Planning our last two weeks in Belize…Today’s photos…

A walk along the beach this morning on a cloudy cool day.
Man-made breakwater we encountered, rocks wrapped in mesh casings about 75′ from shore, utilized to protect the shoreline from the crashing waves.

The next two weeks will fly by. I can feel it whirring by already as we’ve begun counting how many days of groceries, we’ll need to get us through. With the hope to use as much as possible of our food on hand. We speculate that we won’t be dining out again.

The bar at the end of the long dock at Robert’s Grove Resort.

Tomorrow, Wednesday will be our last trip to the village with Estevan, our cab driver. Going through the freezer and refrigerator, we’ve counted that we currently have almost enough meat to go the duration. With a few trips to the vegetable stand, we’ve got it covered.

With Easter on the horizon this Sunday, we’re planning a special dinner inviting our yet-to-remain-in-Belize, Minn Roger, our friends who returned to Minnesota last Friday, left us a good-sized package of grouper they’d caught while fishing here. 

Local carving popular in Belize.

Safely tucked away in the freezer, I’ve looked forward to serving the prized fillets one night soon, and
alas, the time has arrived, Easter dinner.  With Tom diligently back on our stringent way of eating until we’ board ship on April 9th, all of our remaining meals will be low carb, grain-free, starch-free, and sugar-free including the Easter dinner.

The traditional Easter dinner as we knew it, is a thing of the past both health-wise and, due to the lack of
availability of the many ingredients necessary to make the ham and many side dishes. Our lives are different now.

This style of carving is frequently seen in Belize.

Tom will be able to indulge a little on the ship, although we don’t eat more than twice a day. Many cruise passengers live for the lavish multiple meals and decadent desserts available at all hours. We’ve chosen a more modest approach with so many cruises ahead of us. 
It would make no sense for Tom to outgrow his new slimmer wardrobe.  We’ve already replaced all his clothes for many sizes smaller while in Scottsdale in December.

An abandoned building, part of a resort that most likely failed due to poor economic conditions.

I strictly adhere to our way of eating at all times while Tom occasionally tries some bread and desserts which don’t appear to present any ill effects for him when consumed in moderation.

Together, today, we’ll plan the meals for our next two weeks, grocery shop accordingly taking the one mile each way walk to Seine Bight to buy additional fresh vegetables again in another week.

This little abandoned shack may have been a food stand or dive shack years ago.

Once the food situation is resolved, we’ll begin the process of making to-do lists for our departure from Belize City on April 9th.  Booked on two back to back cruises with the partial day layover in Miami on April 13th, we’ll take care of the tasks we have planned as described here, in prior posts: go to the bank, ship three of our large suitcases to LA while picking up an awaiting box with supplies at UPS and stop at a drugstore for miscellaneous toiletries.

When we disembark the ship, we’ll have to go through customs with the three bags.  When we return to the ship a few hours later, we’ll have to check in on the second cruise as would any passenger with the box of supplies we picked up at UPS.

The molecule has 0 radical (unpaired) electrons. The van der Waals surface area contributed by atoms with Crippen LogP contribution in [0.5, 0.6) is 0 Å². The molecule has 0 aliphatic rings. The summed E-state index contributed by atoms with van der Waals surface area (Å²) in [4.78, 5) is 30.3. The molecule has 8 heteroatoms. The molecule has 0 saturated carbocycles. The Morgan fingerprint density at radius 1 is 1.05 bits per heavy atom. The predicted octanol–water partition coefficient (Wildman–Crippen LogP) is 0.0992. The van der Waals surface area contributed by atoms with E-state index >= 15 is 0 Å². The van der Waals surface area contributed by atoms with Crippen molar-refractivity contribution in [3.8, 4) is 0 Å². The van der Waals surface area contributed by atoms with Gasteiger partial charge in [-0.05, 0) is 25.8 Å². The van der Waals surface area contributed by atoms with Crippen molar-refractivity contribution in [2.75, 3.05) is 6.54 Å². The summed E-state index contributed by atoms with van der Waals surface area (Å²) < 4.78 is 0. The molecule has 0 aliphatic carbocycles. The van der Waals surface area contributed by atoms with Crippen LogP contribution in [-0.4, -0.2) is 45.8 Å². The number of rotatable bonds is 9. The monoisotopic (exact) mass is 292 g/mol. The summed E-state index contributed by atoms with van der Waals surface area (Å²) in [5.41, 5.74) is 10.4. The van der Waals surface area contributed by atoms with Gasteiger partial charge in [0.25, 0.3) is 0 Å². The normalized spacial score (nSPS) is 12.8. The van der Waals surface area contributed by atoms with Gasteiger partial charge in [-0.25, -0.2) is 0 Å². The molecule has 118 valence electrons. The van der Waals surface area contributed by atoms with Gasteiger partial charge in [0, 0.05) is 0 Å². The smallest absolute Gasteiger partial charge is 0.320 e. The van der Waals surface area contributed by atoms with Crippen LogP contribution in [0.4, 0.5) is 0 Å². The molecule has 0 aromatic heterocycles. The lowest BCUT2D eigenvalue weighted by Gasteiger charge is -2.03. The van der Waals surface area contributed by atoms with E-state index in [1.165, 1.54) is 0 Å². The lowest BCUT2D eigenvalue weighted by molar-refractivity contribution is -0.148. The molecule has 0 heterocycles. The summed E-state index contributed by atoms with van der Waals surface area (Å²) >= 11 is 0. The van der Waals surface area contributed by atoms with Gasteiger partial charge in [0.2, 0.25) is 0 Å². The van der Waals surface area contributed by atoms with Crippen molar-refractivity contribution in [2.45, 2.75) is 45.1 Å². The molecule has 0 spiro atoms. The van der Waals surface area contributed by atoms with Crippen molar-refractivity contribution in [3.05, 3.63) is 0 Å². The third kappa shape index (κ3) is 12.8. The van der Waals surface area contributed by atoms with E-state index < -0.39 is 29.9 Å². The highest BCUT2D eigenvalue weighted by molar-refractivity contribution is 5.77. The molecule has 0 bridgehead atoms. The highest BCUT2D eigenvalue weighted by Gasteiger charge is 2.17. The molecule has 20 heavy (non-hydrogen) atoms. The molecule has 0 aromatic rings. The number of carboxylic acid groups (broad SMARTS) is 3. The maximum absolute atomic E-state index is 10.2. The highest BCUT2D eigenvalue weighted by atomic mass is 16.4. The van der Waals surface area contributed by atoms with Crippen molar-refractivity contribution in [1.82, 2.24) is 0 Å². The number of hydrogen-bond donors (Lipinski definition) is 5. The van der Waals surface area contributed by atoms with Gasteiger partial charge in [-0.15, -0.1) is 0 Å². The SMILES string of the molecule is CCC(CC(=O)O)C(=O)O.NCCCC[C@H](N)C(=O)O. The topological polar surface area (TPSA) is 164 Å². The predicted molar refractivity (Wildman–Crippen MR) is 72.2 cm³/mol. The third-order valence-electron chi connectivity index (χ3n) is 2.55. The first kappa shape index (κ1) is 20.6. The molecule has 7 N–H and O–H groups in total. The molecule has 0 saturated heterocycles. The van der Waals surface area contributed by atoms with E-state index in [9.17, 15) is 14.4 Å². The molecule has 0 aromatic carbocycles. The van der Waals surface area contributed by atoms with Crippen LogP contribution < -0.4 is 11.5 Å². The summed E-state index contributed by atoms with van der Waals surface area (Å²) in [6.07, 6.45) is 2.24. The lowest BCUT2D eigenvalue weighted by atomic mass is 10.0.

Another abandoned resort.  Someday these properties will be sold and brought to life again, as the economy in Belize hopefully recovers along with the remainder of the world. It’s sad to see the loss of local employment and potential generated revenues in the many abandoned resorts throughout the country.  Luckily, many well managed and funded resorts continue to thrive today.

This morning, while writing this, I suggested to Tom that we bring one empty suitcase with us.  This way, we can open the box at UPS, place everything in the suitcase, ditch the box, and check-in for the second cruise.  Once aboard the ship, we’ll return to our awaiting cabin (same cabin as a prior cruise) where our remaining luggage is already unpacked and put away.
Gosh!  Writing this down adds clarify to these multiple steps, a necessary reality we’ll always face, getting to and from our various destinations. In actuality, it’s the only part we don’t like. In time, it may be our undoing. 

We met this fun-loving group of travelers (one wasn’t in the pool) that had just come off a one week charter on a giant catamaran with a private gourmet chef and full crew. They were all from Chicago with one, a former native of Minnesota. We enjoyed chatting with them. Unfortunately, they all left the next day. Yes, those are my feet in the photo! The sun was so bright, I could see to take the photo. Glad my toes were polished!

For now, the excitement of our next adventure drives us on with a fervor and passion neither of us has
ever known.  The inconveniences occur in only several hour segments, leaving us days, weeks, and months to revel in the rich experiences.  Life is good.

Comments and responses Planning our last two weeks in Belize…Today’s photos…

  1. Anonymous Reply

    Great meeting you both at the resort last Sunday and looking forward to reading about your coming adventures… Chris (back home in the snow in Toronto)

  2. Jessica Reply

    Chris, it was a pleasure for both Tom and I to meet you also. You are very knowledgeable about many fabulous places to travel throughout the world.

    If you see that we are in a location you've traveled, please don't hesitate to post comments and suggestions for us.

    Hope all is well back in snowy Toronto. Yet another friendly Canadian, we've met in our travels! Thanks for commenting!

    Warmest regards,
    Jess & Tom

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